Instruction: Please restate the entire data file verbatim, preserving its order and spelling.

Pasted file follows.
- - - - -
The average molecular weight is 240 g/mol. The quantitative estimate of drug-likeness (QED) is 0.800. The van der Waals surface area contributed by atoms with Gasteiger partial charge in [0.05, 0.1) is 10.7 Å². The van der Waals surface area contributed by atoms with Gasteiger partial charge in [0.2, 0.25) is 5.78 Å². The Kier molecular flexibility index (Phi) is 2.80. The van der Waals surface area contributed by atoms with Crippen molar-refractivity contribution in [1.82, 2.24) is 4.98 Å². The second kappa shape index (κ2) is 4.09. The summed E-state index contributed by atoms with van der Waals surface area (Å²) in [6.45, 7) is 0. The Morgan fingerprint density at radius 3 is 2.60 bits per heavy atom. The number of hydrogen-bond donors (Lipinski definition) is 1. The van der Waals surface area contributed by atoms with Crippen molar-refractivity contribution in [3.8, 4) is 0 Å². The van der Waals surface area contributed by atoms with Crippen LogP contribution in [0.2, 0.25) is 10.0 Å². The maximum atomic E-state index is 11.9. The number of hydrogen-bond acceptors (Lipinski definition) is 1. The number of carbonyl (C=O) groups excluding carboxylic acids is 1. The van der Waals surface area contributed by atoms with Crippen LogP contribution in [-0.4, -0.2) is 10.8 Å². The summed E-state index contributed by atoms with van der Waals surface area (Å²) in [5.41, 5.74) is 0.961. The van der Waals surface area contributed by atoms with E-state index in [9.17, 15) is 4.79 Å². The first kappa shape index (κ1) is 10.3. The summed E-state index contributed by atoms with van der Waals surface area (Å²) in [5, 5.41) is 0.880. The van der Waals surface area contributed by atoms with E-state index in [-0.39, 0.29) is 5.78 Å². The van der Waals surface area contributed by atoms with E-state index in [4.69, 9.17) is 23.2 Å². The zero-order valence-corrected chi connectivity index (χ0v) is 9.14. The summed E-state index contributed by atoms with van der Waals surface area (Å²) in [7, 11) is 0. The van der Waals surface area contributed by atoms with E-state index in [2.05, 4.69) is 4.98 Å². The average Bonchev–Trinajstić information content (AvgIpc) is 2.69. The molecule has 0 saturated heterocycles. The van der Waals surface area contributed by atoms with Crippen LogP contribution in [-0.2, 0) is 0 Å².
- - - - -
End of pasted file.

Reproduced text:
The average molecular weight is 240 g/mol. The quantitative estimate of drug-likeness (QED) is 0.800. The van der Waals surface area contributed by atoms with Gasteiger partial charge in [0.05, 0.1) is 10.7 Å². The van der Waals surface area contributed by atoms with Gasteiger partial charge in [0.2, 0.25) is 5.78 Å². The Kier molecular flexibility index (Phi) is 2.80. The van der Waals surface area contributed by atoms with Crippen molar-refractivity contribution in [1.82, 2.24) is 4.98 Å². The second kappa shape index (κ2) is 4.09. The summed E-state index contributed by atoms with van der Waals surface area (Å²) in [6.45, 7) is 0. The Morgan fingerprint density at radius 3 is 2.60 bits per heavy atom. The number of hydrogen-bond donors (Lipinski definition) is 1. The van der Waals surface area contributed by atoms with Crippen molar-refractivity contribution in [3.8, 4) is 0 Å². The van der Waals surface area contributed by atoms with Crippen LogP contribution in [0.2, 0.25) is 10.0 Å². The maximum atomic E-state index is 11.9. The number of hydrogen-bond acceptors (Lipinski definition) is 1. The number of carbonyl (C=O) groups excluding carboxylic acids is 1. The van der Waals surface area contributed by atoms with Crippen LogP contribution in [-0.4, -0.2) is 10.8 Å². The summed E-state index contributed by atoms with van der Waals surface area (Å²) in [5.41, 5.74) is 0.961. The van der Waals surface area contributed by atoms with E-state index in [9.17, 15) is 4.79 Å². The first kappa shape index (κ1) is 10.3. The summed E-state index contributed by atoms with van der Waals surface area (Å²) in [5, 5.41) is 0.880. The van der Waals surface area contributed by atoms with E-state index in [-0.39, 0.29) is 5.78 Å². The van der Waals surface area contributed by atoms with E-state index in [4.69, 9.17) is 23.2 Å². The zero-order valence-corrected chi connectivity index (χ0v) is 9.14. The summed E-state index contributed by atoms with van der Waals surface area (Å²) in [7, 11) is 0. The van der Waals surface area contributed by atoms with E-state index in [2.05, 4.69) is 4.98 Å². The average Bonchev–Trinajstić information content (AvgIpc) is 2.69. The molecule has 0 saturated heterocycles. The van der Waals surface area contributed by atoms with Crippen LogP contribution in [-0.2, 0) is 0 Å².